The Portico magazine is published three times a year by Communications and Public Affairs at the University of Guelph. Its mission is to enhance the relationship between the University and its alumni and friends and promote pride and commitment within the University community.
Editor: Mary Dickieson
Director: Charles Cunningham
Web Designer: Amanda Scott, BFA
Lori Bona Hunt
SPARK Program Writers
Andrew Vowles, B.Sc. ’84
The Portico is mailed free to Guelph alumni living around the world. Ideas and opinions expressed in the articles do not necessarily reflect the ideas or opinions of the University or the editors. Website and contents Copyright 2013 University of Guelph
The first University of Guelph alumni magazine was published early in 1968, a natural progression from the establishment of the University in 1964 to the development of a University-wide alumni association and a department of alumni affairs.
The first issue of the Guelph Alumnus magazine brought campus news to 11,000 graduates of the University’s founding colleges – the Ontario Agricultural College, the Ontario Veterinary College and Macdonald Institute. Alumni numbers grew quickly as the University of Guelph expanded to offer a diversity of programs in the arts and sciences, and the Guelph Alumnus reflected those changes in its coverage of campus and alumni events.
In 2004, the magazine changed its name to The Portico as the University of Guelph celebrated its 40th anniversary. Borrowed from the limestone portico that sits on Johnston Green, the magazine’s new name reflects University history, but is gender neutral and has meaning for graduates of all disciplines. The Portico is identified by alumni and the campus community as a positive symbol of tradition and an entryway to the University community.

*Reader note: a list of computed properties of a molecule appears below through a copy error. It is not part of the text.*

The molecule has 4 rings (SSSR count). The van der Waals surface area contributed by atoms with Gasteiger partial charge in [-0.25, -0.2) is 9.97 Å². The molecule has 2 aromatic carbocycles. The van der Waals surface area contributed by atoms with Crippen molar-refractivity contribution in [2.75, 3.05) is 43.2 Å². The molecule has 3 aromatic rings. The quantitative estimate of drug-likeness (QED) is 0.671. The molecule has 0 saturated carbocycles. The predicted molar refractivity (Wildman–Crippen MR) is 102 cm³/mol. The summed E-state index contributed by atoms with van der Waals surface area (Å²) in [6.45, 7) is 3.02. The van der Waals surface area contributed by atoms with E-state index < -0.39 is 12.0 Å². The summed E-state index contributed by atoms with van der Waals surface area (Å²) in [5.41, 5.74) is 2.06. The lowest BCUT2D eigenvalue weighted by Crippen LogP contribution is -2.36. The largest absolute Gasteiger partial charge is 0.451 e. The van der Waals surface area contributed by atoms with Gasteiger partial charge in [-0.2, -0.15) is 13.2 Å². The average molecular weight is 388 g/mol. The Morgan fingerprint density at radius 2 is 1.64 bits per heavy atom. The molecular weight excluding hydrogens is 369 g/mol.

In fact, the Portico is the only piece of architecture to endure since the inception of the campus. The first students walked through these limestone columns to begin classes in 1874. For every generation of living Guelph alumni, the Portico has been a sentinel on Johnston Green. Today’s students may pass the Portico with little notice of its history, but they rest and study and play in its shadow. Tens of thousands of family photo albums have pictures of the Portico used as a backdrop for a group of Guelph friends, new graduates with their proud parents, wedding parties, alumni reunions and family outings.
The Portico belongs to everyone who has sought learning at the University of Guelph. Its enduring presence is symbolic of our great strength as an educational institution, the traditions we cling to and the welcoming campus environment we want to maintain.
Now representing both the printed and web versions of the University’s alumni magazine, we hope you will respond to The Portico as an invitation to come inside, read about the University of Guelph and stay in touch.
The University has more than 100,000 active alumni living in 113 countries around the world. Almost 50 per cent of those graduates earned their degrees within the last 15 years.
U of G’s Portico
In 1855, Guelph stone mason Matthew Bell crafted and built a limestone entrance for the farm house on a 500-acre property owned by Frederick W. Stone.When the Stone farm was purchased as a college site in 1874, the house was used as both classroom and residence. Additional stories and wings were added over the years, and in 1929 the whole building was razed to make way for the construction of today’s Johnston Hall. The Portico was saved. It was stored until 1934 when it was rebuilt in its present location and dedicated by alumni as a connecting link between the past and present. A later generation of alumni chose the Portico to serve as a symbol for the first University of Guelph development fund in 1969, and a restoration project in 1999 saw still another group of alumni save the weathered landmark from deterioration. Today, as it has been for nearly decades, the Portico is a favourite place to take convocation photos.